Another screenshot from CORO1 by PETERMFRIESS.

Towards Optimistic Leadership  

What about business in our “professional sphere”? In comparison to the familial sphere, it is not the one that is most naturally useful to society, but it is probably the one that has the most responsibilities in terms of helping everyone “hold it together”. In Latin, “Entre-prehendere” means “to take in one’s hands”, and “to take the risk” of creating something valuable that is beyond financial gain. This is where the “courtyard” that the company represents is so important since it must recreate a will to create, share, and co-construct together, and to bring water to the metaphorical mill of society so that the economy can turn. Just as an individual struggles with the idea of death at the sound of a cough, a company thinks it is finished when it sees its sales drop during the last two months. However, they are far from being finished.

Just like the individual, if companies take on the responsibility to not contaminate and not be contaminated, they enter a phase of change in accordance with what the virus has taught us: how to resist by breathing. To continue to breathe in spite of the miasma of this virus means to, against all odds, feed on the air of others and accept that it may be necessary to empty oneself of their own air so that another can feed on it.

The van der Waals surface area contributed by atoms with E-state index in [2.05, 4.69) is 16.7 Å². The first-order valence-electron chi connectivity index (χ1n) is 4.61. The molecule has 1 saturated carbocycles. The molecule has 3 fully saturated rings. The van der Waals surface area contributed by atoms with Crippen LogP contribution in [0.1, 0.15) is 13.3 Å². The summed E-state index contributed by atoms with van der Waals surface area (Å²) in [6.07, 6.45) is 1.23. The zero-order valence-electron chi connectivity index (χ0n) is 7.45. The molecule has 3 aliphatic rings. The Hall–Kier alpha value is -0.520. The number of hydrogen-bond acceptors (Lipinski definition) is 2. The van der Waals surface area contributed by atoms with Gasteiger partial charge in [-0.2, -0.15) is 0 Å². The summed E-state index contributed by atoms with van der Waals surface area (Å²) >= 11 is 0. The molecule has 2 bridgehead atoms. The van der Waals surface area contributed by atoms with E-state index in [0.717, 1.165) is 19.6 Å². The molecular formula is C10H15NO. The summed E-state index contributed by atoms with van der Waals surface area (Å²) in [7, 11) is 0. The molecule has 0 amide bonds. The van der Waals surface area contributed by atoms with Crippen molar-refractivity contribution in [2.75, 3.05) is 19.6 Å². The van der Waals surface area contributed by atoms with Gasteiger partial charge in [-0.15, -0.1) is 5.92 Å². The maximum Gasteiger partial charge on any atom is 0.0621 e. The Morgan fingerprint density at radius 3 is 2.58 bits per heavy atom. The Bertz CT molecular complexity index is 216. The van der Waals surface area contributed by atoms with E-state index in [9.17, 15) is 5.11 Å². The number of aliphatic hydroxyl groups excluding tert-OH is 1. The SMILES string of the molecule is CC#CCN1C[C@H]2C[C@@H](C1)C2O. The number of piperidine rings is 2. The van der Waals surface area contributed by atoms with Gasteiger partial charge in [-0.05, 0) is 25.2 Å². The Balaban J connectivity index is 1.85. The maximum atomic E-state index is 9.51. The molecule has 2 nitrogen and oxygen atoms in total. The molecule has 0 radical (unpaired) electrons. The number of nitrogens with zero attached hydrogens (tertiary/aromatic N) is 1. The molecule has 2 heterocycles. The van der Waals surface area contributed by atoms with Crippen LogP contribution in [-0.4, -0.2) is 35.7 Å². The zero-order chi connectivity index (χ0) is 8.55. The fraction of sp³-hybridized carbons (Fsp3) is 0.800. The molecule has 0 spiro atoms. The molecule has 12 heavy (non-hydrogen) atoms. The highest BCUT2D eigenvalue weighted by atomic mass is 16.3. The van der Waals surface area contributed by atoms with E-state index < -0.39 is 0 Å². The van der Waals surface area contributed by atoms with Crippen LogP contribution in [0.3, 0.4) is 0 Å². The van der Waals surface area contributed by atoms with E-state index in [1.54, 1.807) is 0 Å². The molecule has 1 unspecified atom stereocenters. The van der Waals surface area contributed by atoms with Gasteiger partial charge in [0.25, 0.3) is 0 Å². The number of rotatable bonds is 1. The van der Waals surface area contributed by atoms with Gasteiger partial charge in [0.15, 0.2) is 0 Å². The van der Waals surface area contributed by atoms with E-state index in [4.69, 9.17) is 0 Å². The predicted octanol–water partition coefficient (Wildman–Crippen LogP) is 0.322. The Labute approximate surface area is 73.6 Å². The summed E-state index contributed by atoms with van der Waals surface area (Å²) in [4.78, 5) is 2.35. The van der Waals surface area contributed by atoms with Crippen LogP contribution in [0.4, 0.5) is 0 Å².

This circulation of air must take place in a healthy environment, between healthy individuals, for a healthy purpose. The return of deconfinement in the workplace should aim to achieve this healthy system at the managerial level: leaders must regain the health of the collective through a narrative sense. Telling a story of survival is crucial in terms of resilience. And for that, the leader’s communication is essential at both the verbal and non-verbal level. When presenting content, a leader must make the choice of using positive, unifying, hope-creating words, but above all,  they must be transparent with the situation, for that will make the difference. Far too many leaders would like to apply the perception of the pre-COVID to the post-COVID era by making people believe that nothing has happened. On the contrary, it is by underlining the difficulties undergone during this time of collective survival, and by detailing the different steps to follow going forwards, that unity will be able to motivate the team. This is what the “optimistic” leader should look for, to use the ideas of the famous Tal Ben Shahar, professor of “happiness” (a form of positive psychology) at Harvard University, in his book The Happiness of Being a Leader: a clever mix of optimism and realism. The leader must go beyond their bodily barriers. It is their own body, which has been denied so much in the virtual relationship, that they will have to re-inhabitat. This will show how the leader will be judged, measured, and despised, and if they can be followed. For the body does not lie and when one is the image of power in a company, it is the body that reveals its weaknesses, impostor syndrome, or megalomaniacal impulses.